Save the file, you are almost finished. All you need to do now is to set that file to be executable in order to be able to run it otherwise it will give you permissions denied. You can review the permissions commands on our post

bash script permission

chmod +x ./myscript

Then try run it by just type it in the shell

./myscript

And Yes it is executed

bash script first run

Print Messages

As we know from other posts, printing text is done by echo command

So take your knowledge to bash script and apply it

Now we edit our file and type this

Look at the output

bash script echo command

Perfect! Now we can run commands and display text using echo command

If you don’t know echo command or how to edit a file I recommend you to view previous articles about basic Linux commands

Using Variables

Variables allow you to store information in the bash script for use with other commands in the script.

Running individual commands from the bash script is good, but this has its limitations.

There are two types of variables you can use in your bash script

  • Environment variables
  • User variables

Environment Variables

Sometimes you need to interact with other data in your shell commands to process information. You can do this by using environment variables.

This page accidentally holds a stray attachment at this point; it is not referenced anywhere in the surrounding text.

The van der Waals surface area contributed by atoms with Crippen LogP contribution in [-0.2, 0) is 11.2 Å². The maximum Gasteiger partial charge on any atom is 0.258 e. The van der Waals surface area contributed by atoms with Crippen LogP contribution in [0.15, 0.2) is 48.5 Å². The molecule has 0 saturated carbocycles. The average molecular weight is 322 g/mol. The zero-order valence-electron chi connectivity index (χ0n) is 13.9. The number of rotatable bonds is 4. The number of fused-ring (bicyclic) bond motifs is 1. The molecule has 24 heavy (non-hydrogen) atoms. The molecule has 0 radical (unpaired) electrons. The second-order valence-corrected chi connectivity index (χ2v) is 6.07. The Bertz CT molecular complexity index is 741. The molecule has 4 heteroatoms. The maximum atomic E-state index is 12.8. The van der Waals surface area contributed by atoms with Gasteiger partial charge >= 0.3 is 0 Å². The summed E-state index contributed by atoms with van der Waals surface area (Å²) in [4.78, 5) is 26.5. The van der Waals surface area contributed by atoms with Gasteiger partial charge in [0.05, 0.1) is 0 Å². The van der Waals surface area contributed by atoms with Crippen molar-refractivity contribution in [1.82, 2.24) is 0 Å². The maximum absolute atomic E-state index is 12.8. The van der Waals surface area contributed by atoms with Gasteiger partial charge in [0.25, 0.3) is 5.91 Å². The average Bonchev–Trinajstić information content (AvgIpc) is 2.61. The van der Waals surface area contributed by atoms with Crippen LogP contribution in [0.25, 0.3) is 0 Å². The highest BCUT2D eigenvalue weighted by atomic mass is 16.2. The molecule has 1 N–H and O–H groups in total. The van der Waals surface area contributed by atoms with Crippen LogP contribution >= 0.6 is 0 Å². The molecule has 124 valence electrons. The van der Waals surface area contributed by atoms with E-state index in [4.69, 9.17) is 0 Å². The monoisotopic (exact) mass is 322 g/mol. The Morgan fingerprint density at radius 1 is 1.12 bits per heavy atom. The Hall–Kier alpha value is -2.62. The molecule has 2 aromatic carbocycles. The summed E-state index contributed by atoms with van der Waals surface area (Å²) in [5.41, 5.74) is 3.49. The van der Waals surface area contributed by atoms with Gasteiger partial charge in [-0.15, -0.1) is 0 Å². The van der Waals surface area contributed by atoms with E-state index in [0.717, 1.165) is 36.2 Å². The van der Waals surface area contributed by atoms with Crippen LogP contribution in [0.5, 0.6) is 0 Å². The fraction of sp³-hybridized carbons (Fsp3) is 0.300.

We talked about environment variables on another post you can check it.

 

Notice that we were able to place the $HOME system variable in the double quotation marks in the first string, and the shell script still know it

bash script global variables

What if we want to print the dollar sign itself?

echo "I have $1 in my pocket"

The script sees a dollar sign within quotes; it assumes you’re referencing a variable. The script attempted to display the variable $1 which was not defined so how to overcome that?

By using escape characters back slash \ before the dollar sign like this

echo "I have \$1 in my pocket"

Now the bash script will print the dollar sign as it is

bash script escape dollar sign

User variables

In addition to the environment variables, a bash script allows you to set and use your own variables in the script.

Variables defined in the shell script maintain their values till bash script execution finished.

Like system variables, user variables can be referenced using the dollar sign

 

bash script user variables

Command substitution

One of the best features of bash scripts is the ability to extract information from the output of a command and assign it to a variable so you can use that value anywhere in your script

There are two ways to do that

  • The backtick character `
  • The $() format

Make sure when you type backtick character it is not the single quotation mark.

You must surround the entire command line command with two backtick characters like this

mydir=`pwd`

or the other way

mydir=$(pwd)

so the script could be like this

The output of the command will be stored in that variable called mydir.